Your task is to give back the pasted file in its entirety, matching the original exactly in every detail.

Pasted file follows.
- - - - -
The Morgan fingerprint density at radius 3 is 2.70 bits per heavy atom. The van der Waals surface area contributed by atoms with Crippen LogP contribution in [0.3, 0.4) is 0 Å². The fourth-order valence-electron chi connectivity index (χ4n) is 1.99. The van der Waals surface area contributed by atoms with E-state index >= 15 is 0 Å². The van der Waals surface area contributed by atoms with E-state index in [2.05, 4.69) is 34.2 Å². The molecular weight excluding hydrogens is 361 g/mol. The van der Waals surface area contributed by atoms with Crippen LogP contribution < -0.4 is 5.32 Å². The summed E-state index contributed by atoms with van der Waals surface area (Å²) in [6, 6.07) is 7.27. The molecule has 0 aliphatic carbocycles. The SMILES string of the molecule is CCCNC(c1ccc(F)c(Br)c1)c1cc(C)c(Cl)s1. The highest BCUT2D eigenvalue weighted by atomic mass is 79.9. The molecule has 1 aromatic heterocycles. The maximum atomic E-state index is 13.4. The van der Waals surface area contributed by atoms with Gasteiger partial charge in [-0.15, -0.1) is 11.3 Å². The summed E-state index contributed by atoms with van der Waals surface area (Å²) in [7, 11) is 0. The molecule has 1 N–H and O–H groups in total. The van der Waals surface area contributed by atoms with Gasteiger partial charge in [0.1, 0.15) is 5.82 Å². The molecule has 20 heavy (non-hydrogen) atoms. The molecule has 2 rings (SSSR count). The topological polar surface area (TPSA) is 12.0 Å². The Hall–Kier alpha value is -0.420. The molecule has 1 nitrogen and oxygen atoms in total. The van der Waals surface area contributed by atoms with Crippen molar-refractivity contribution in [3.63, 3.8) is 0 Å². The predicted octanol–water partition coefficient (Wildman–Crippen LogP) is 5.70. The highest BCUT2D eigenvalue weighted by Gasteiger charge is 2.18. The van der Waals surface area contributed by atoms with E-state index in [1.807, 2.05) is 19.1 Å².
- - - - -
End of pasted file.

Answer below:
The Morgan fingerprint density at radius 3 is 2.70 bits per heavy atom. The van der Waals surface area contributed by atoms with Crippen LogP contribution in [0.3, 0.4) is 0 Å². The fourth-order valence-electron chi connectivity index (χ4n) is 1.99. The van der Waals surface area contributed by atoms with E-state index >= 15 is 0 Å². The van der Waals surface area contributed by atoms with E-state index in [2.05, 4.69) is 34.2 Å². The molecular weight excluding hydrogens is 361 g/mol. The van der Waals surface area contributed by atoms with Crippen LogP contribution < -0.4 is 5.32 Å². The summed E-state index contributed by atoms with van der Waals surface area (Å²) in [6, 6.07) is 7.27. The molecule has 0 aliphatic carbocycles. The SMILES string of the molecule is CCCNC(c1ccc(F)c(Br)c1)c1cc(C)c(Cl)s1. The highest BCUT2D eigenvalue weighted by atomic mass is 79.9. The molecule has 1 aromatic heterocycles. The maximum atomic E-state index is 13.4. The van der Waals surface area contributed by atoms with Gasteiger partial charge in [-0.15, -0.1) is 11.3 Å². The summed E-state index contributed by atoms with van der Waals surface area (Å²) in [7, 11) is 0. The molecule has 1 N–H and O–H groups in total. The van der Waals surface area contributed by atoms with Gasteiger partial charge in [0.1, 0.15) is 5.82 Å². The molecule has 20 heavy (non-hydrogen) atoms. The molecule has 2 rings (SSSR count). The topological polar surface area (TPSA) is 12.0 Å². The Hall–Kier alpha value is -0.420. The molecule has 1 nitrogen and oxygen atoms in total. The van der Waals surface area contributed by atoms with Crippen molar-refractivity contribution in [3.63, 3.8) is 0 Å². The predicted octanol–water partition coefficient (Wildman–Crippen LogP) is 5.70. The highest BCUT2D eigenvalue weighted by Gasteiger charge is 2.18. The van der Waals surface area contributed by atoms with E-state index in [1.807, 2.05) is 19.1 Å².